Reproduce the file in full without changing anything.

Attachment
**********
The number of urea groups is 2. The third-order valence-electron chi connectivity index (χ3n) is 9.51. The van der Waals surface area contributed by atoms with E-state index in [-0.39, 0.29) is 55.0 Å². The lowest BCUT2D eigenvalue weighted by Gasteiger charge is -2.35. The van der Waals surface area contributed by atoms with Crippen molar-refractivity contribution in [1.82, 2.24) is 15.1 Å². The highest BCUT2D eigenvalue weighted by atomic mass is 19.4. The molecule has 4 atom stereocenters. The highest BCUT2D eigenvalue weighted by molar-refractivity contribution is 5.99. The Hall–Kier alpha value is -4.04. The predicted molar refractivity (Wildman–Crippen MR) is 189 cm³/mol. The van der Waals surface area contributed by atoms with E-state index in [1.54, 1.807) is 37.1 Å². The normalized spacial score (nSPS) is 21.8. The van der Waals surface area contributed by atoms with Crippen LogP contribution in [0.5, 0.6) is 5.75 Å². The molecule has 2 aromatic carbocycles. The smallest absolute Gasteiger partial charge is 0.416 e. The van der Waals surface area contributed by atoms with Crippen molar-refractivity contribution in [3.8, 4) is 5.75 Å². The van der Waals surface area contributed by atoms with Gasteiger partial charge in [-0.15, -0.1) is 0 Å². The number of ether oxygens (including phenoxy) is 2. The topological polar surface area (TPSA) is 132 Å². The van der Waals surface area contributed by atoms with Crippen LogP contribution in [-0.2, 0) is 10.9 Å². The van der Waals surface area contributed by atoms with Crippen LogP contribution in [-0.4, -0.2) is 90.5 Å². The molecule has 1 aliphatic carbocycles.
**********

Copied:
The number of urea groups is 2. The third-order valence-electron chi connectivity index (χ3n) is 9.51. The van der Waals surface area contributed by atoms with E-state index in [-0.39, 0.29) is 55.0 Å². The lowest BCUT2D eigenvalue weighted by Gasteiger charge is -2.35. The van der Waals surface area contributed by atoms with Crippen molar-refractivity contribution in [1.82, 2.24) is 15.1 Å². The highest BCUT2D eigenvalue weighted by atomic mass is 19.4. The molecule has 4 atom stereocenters. The highest BCUT2D eigenvalue weighted by molar-refractivity contribution is 5.99. The Hall–Kier alpha value is -4.04. The predicted molar refractivity (Wildman–Crippen MR) is 189 cm³/mol. The van der Waals surface area contributed by atoms with E-state index in [1.54, 1.807) is 37.1 Å². The normalized spacial score (nSPS) is 21.8. The van der Waals surface area contributed by atoms with Crippen LogP contribution in [0.5, 0.6) is 5.75 Å². The molecule has 2 aromatic carbocycles. The smallest absolute Gasteiger partial charge is 0.416 e. The van der Waals surface area contributed by atoms with Crippen molar-refractivity contribution in [3.8, 4) is 5.75 Å². The van der Waals surface area contributed by atoms with Gasteiger partial charge in [-0.15, -0.1) is 0 Å². The number of ether oxygens (including phenoxy) is 2. The topological polar surface area (TPSA) is 132 Å². The van der Waals surface area contributed by atoms with Crippen LogP contribution in [-0.2, 0) is 10.9 Å². The van der Waals surface area contributed by atoms with Crippen LogP contribution in [-0.4, -0.2) is 90.5 Å². The molecule has 1 aliphatic carbocycles.